Grinders for the Perfect French Press Coffee Ratio
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Grinders for the Perfect French Press Coffee Ratio

french press coffee ratioA French press is a marvelous invention. Instead of wasting electricity while your percolator finally gets around to warming the water and dripping through fine coffee grounds, a French press makes the process simple: dump in some coarse ground coffee with hot water, dunk a plunger, and voila!, coffee in four minutes.

However, the process is a little more involved than that. Namingly, how much coffee should I put for a French press coffee ratio?

First Thing’s First: The Grind

French PressIf there’s one thing that especially affects a good-tasting French press coffee ratio, it’s the grind. Essentially, French press-made coffee benefits from how coarse or fine the grains are in combination with the length of time that the coffee is steeped (then separated), the amount of coffee, and the temperature of the water that draws out the flavors and aromatic qualities of coffee.

If the coffee is unground and simply steeped in hot water, you’re going to get a weak coffee that only a prisoner might want to drink. On the opposite side of the spectrum, if your coffee is ground super-fine (think espresso and Turkish coffee), the French press coffee ratio will be off, the coffee will be too rich and the fine grains will not be strained. Instead, they’ll float in suspension, leaving a grainy texture on your tongue and teeth. It will also be a HIGHLY caffeinated beverage, so unless that’s intent, don’t over grind.

What you’re looking for instead is a coarse grind. There’s no generally-accepted diameter of a proper French press coffee ratio grind, but think of birdseed as an ideal to shoot for. If you’re looking for a more accurate measure, try adding about one ounce (28 grams) of ground coffee to 450 ml of hot water. That makes an ideal cup of tasty coffee. However, if you’re looking for a boost for the day, an ounce and a half makes an eye-opening pot of coffee that’s sure to give you the pep for the day.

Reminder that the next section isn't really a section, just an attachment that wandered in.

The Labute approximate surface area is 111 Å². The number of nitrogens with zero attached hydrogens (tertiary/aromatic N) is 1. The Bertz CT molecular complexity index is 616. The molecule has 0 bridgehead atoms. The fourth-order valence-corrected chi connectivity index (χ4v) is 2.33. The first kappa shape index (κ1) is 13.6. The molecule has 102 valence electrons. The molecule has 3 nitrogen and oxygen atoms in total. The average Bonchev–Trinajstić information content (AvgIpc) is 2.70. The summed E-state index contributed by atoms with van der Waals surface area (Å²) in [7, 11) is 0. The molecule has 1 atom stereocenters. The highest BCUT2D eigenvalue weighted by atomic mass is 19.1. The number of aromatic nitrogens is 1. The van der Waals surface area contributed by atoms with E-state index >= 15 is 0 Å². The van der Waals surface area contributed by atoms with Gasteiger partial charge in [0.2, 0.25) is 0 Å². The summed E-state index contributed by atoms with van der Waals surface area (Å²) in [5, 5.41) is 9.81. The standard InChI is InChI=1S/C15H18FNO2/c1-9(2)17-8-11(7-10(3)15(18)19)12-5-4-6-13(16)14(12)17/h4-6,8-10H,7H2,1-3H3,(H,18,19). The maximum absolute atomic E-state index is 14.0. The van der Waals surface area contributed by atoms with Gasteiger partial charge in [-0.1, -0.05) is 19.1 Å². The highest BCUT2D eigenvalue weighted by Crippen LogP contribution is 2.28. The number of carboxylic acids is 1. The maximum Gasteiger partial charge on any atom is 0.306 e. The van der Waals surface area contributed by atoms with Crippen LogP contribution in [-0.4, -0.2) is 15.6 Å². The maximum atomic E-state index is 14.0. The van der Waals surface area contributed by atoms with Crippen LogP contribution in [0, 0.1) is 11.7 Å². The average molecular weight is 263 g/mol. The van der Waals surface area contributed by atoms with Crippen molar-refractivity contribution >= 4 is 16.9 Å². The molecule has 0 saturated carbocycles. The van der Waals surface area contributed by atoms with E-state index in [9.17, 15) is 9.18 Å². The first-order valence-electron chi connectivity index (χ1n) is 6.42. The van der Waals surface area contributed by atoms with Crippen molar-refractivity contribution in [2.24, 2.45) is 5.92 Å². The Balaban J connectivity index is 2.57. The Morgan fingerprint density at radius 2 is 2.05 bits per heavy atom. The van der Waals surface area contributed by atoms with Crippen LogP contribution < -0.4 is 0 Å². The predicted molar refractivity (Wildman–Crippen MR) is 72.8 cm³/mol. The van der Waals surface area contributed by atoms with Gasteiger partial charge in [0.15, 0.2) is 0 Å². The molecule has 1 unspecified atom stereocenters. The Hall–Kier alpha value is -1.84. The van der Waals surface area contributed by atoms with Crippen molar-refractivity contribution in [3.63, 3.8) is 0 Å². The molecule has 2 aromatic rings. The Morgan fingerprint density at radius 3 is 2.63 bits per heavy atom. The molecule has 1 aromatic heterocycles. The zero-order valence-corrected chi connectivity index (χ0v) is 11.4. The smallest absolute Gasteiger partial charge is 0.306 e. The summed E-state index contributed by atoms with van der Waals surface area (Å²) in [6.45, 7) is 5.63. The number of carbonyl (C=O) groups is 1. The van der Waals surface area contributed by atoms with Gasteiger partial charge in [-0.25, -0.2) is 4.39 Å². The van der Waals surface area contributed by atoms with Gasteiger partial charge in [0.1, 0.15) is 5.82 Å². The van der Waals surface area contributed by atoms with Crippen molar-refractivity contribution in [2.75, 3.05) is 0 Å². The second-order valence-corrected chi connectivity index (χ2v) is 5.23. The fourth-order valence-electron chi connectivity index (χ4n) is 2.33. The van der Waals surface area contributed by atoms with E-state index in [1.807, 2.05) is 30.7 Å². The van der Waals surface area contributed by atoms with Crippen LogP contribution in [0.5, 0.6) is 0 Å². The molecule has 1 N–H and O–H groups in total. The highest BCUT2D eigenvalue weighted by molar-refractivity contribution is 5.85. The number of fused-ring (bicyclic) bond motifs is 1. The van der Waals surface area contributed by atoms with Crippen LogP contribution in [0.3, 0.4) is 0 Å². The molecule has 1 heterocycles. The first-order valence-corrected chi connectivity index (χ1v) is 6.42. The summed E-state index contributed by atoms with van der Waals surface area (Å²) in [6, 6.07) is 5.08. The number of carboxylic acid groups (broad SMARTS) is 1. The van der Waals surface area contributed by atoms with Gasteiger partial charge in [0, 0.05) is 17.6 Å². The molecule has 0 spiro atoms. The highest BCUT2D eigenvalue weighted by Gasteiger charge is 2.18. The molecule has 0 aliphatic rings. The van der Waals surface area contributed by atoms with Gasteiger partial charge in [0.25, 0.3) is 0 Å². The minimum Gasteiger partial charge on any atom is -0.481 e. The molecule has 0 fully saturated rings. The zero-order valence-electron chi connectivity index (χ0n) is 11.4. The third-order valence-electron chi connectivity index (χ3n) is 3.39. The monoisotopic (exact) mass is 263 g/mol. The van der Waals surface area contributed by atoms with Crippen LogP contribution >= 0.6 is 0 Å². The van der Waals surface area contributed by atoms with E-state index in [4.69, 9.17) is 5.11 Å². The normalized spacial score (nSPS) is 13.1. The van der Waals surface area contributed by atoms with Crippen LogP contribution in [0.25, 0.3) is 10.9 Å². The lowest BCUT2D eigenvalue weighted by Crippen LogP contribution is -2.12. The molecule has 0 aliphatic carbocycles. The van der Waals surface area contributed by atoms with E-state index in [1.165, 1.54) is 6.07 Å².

Brewing

The process after you’ve ground the coffee is simple: simply mix the water into your French press with the ground coffee, give it a stir to blend the coffee evenly, and then wait for four minutes. After the time has elapsed, push the plunger down gently to separate the coffee from the water. Pour yourself a cup! You’re done.

However, be forewarned that the coffee left in the French press will still brew, so separating the coffee to another container can stop the process. Of course, some people like the extra jolt that leaving the coffee in the water can bring, so it’s up to you. If the coffee is left for a while, some of the coffee in solution will fall to the bottom, so be prepared for an espresso-like cup for the last sips.

Which Grinder?

Okay, we’ve talked about the process, but we neglected to mention which device you can use to grind your coffee. To grind your coffee, there are a number of products that can aid the grinding process (doing it without a grinder is clunky at best):

GrinderLand Manual Coffee Grinder

Grinders like this one may be what you’re looking for if you like to have a portable device for finding that perfect French press coffee ratio, especially for camping trips and vacations. By setting the grind to “coarse,” you can have the coffee ground in minutes. Of course, it takes a little elbow grease, but who doesn’t need a little exercise in the morning.

Hamilton Beach Coffee Grinder

For those that don’t like to expend much energy and are on a budget, a hands-free grinder may be the solution to your problems. For this particular device, there’s five settings. The best grind on this grinder for a French press coffee ratio would be “Percolator”.

KitchenAid Burr Coffee Grinder

If you’re serious about your coffee, this KitchenAid grinder gives you the ultimate connoisseur’s choice for grinding your coffee. Not only does this machine have fifteen settings for your preferred grind, but it also is equipped with stainless steel cutting burrs. The significance of the burrs is that they reduce the amount of heat created by cheaper grinders and thus transferred to your ground coffee, offsetting the typically-burnt taste that heating the essential oils can do in inferior grinders. And there’s no amount of balancing out the French press coffee ratio for burnt coffee!

Conclusion

Hopefully this article has been helpful for you to understand how to grind your coffee and what tools are at your disposal. Best of luck and bottoms-up!


coffee-break

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